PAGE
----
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Michael Burch Ryan, 82, passed away peacefully at home with family by his side on Jan. 2, 2020, in Alameda.

Mike began his journey in Coshocton, Ohio, in 1937. After spending his early years in Ohio and Florida with his parents Edward and Lillian and his three brothers Edward Jr., Patrick, and Timothy, the family moved across the country and settled in Los Angeles in 1944. 

As a youngster in Los Angeles, Mike and his twin brother Pat were put to work by their mother as child actors and models, at least until they decided they would rather not. He appeared in several movies including A Tree Grows in Brooklyn and The Woman in White and on the cover of Parents magazine. He also was a paperboy for the LA Times for seven years. 

He graduated from Chaminade High School in Los Angeles in 1955. While in high school, Mike was a lifeguard at Zuma Beach and at Los Angeles public pools, played on the football team as a linebacker and met his first wife Judy. Together, they raised three children: John, Robert, and James.

After high school, Mike worked his way through college and obtained a bachelor’s degree in history from Cal State LA. He wanted to become a teacher and began pursuing a master’s degree. After teaching a philosophy class at the college level, he decided it was not the type of teaching he wanted to pursue. However, his love of teaching, history, literature, philosophy and poetry never stopped.

Mike entered the business world as an insurance underwriter before moving into sales. He managed the Los Angeles office of an insurance company for many years before transitioning into finance, with an emphasis in financial planning.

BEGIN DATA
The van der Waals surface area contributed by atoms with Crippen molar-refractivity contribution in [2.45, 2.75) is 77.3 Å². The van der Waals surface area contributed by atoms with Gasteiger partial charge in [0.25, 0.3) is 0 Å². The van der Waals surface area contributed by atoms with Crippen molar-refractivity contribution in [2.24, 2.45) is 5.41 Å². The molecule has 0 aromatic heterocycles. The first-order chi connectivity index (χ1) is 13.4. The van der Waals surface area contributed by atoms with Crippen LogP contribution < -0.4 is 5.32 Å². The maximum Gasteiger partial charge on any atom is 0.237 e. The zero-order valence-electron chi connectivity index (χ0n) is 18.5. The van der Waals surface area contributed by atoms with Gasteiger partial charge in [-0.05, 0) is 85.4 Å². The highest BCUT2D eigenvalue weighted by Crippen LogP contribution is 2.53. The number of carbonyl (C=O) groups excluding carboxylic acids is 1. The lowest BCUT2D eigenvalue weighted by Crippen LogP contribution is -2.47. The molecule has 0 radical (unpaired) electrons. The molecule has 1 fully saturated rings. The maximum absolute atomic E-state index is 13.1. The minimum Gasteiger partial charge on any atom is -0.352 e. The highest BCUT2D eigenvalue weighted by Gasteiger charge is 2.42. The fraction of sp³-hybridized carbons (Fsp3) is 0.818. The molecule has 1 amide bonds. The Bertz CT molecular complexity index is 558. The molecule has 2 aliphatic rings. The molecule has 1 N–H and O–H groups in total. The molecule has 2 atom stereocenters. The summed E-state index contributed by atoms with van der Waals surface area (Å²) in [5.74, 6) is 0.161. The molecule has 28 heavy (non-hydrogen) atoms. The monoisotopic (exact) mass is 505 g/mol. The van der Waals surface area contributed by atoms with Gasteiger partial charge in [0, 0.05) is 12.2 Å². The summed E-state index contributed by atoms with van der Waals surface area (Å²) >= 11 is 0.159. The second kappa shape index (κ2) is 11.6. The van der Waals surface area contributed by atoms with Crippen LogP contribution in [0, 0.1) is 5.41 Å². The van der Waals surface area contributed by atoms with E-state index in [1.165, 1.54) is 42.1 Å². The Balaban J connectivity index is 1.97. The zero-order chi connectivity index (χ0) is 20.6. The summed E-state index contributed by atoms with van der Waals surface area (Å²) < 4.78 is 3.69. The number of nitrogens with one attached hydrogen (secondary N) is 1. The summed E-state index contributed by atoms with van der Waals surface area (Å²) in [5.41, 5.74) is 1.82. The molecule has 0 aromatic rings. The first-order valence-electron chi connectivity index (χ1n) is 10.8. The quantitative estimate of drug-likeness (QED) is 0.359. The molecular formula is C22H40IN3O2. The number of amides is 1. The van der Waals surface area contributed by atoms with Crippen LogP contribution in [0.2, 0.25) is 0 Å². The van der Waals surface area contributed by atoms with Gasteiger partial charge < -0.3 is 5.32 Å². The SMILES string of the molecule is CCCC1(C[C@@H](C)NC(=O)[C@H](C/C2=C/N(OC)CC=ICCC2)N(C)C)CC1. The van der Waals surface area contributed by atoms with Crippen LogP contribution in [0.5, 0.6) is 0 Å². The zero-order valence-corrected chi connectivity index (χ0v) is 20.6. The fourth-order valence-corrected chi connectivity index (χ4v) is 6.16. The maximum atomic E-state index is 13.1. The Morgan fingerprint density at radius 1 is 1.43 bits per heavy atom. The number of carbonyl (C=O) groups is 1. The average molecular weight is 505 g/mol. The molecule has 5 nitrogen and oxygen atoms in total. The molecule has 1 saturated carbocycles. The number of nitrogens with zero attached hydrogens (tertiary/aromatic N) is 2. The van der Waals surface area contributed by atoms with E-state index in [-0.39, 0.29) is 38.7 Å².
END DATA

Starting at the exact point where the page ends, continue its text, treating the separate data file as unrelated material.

He started his business RAM Financial in Pasadena, Calif., and met his wife Susana. Together, they raised two children, Catherine and Christopher. In the last phase of his life, he transitioned his business to Haussmann Financial and moved with his wife to Alameda. He was a congregation member of St. Philip Neri Church, and he enjoyed activities at the Mastick Senior Center, where he was a devoted member of the book club.

Mike operated his business in Pasadena for more than 30 years. Being a financial planner and investment advisor was his favorite job. Every morning before going into the office, he would stop for breakfast at the Pie N Burger, where he earned the affectionate nickname of Smiley. He was a founding member of Business Network International (BNI). He was active in his church and philanthropic groups throughout the years. 

One group that held a special place in his heart was the Pacific Friends School in Temple City, California, where he served on the Pacific Ackworth Friends School Concerns Committee and Foundation for more than 30 years. He also was a member of the finance committee of Mater Dolorosa Passionist Retreat Center in Sierra Madre, Calif., where he cherished attending annual retreats.

Mike enjoyed reading and traveling, and he took the family on road trips to various parts of the country and on numerous trips to Mexico. He hiked to the top of Mount Whitney with the Boy Scouts. In his later years, he enjoyed trips with Susana to several places that had always fascinated him, including: China, Turkey and Greece.